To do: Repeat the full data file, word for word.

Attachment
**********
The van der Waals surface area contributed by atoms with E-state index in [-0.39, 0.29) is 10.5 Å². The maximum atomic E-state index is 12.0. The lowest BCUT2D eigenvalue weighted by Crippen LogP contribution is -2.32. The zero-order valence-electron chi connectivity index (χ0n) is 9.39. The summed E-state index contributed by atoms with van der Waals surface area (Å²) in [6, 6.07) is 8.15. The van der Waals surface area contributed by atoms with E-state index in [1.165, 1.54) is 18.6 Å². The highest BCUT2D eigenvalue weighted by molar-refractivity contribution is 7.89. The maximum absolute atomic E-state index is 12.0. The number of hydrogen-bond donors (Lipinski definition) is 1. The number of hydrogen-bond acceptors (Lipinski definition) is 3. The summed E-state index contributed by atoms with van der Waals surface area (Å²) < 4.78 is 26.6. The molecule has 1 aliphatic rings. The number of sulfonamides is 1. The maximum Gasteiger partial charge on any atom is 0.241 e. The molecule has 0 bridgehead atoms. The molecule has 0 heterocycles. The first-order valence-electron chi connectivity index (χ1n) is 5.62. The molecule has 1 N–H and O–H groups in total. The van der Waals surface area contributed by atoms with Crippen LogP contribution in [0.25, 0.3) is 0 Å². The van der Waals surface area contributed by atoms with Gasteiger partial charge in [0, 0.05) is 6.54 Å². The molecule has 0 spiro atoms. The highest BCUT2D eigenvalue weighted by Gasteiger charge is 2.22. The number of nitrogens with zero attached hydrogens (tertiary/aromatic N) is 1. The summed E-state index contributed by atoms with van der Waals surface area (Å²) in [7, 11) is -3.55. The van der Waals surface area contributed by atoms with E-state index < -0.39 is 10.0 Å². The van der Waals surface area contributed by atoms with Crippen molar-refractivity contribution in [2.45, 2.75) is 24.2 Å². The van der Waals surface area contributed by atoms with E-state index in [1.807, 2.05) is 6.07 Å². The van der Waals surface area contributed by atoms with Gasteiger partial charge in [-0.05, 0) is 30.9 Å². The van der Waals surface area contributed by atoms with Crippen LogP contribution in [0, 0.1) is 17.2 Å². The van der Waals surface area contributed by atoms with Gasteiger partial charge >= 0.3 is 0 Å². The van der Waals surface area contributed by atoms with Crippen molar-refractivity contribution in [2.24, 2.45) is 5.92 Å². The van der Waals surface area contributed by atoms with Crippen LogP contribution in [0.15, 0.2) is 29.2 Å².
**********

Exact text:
The van der Waals surface area contributed by atoms with E-state index in [-0.39, 0.29) is 10.5 Å². The maximum atomic E-state index is 12.0. The lowest BCUT2D eigenvalue weighted by Crippen LogP contribution is -2.32. The zero-order valence-electron chi connectivity index (χ0n) is 9.39. The summed E-state index contributed by atoms with van der Waals surface area (Å²) in [6, 6.07) is 8.15. The van der Waals surface area contributed by atoms with E-state index in [1.165, 1.54) is 18.6 Å². The highest BCUT2D eigenvalue weighted by molar-refractivity contribution is 7.89. The maximum absolute atomic E-state index is 12.0. The number of hydrogen-bond donors (Lipinski definition) is 1. The number of hydrogen-bond acceptors (Lipinski definition) is 3. The summed E-state index contributed by atoms with van der Waals surface area (Å²) < 4.78 is 26.6. The molecule has 1 aliphatic rings. The number of sulfonamides is 1. The maximum Gasteiger partial charge on any atom is 0.241 e. The molecule has 0 bridgehead atoms. The molecule has 0 heterocycles. The first-order valence-electron chi connectivity index (χ1n) is 5.62. The molecule has 1 N–H and O–H groups in total. The van der Waals surface area contributed by atoms with Crippen LogP contribution in [0.25, 0.3) is 0 Å². The van der Waals surface area contributed by atoms with Gasteiger partial charge in [0, 0.05) is 6.54 Å². The molecule has 0 spiro atoms. The highest BCUT2D eigenvalue weighted by Gasteiger charge is 2.22. The number of nitrogens with zero attached hydrogens (tertiary/aromatic N) is 1. The summed E-state index contributed by atoms with van der Waals surface area (Å²) in [7, 11) is -3.55. The van der Waals surface area contributed by atoms with E-state index < -0.39 is 10.0 Å². The van der Waals surface area contributed by atoms with Crippen molar-refractivity contribution in [2.45, 2.75) is 24.2 Å². The van der Waals surface area contributed by atoms with E-state index in [1.807, 2.05) is 6.07 Å². The van der Waals surface area contributed by atoms with Gasteiger partial charge in [-0.05, 0) is 30.9 Å². The van der Waals surface area contributed by atoms with Crippen LogP contribution in [0, 0.1) is 17.2 Å². The van der Waals surface area contributed by atoms with Gasteiger partial charge >= 0.3 is 0 Å². The van der Waals surface area contributed by atoms with Crippen molar-refractivity contribution in [2.24, 2.45) is 5.92 Å². The van der Waals surface area contributed by atoms with Crippen LogP contribution in [0.15, 0.2) is 29.2 Å².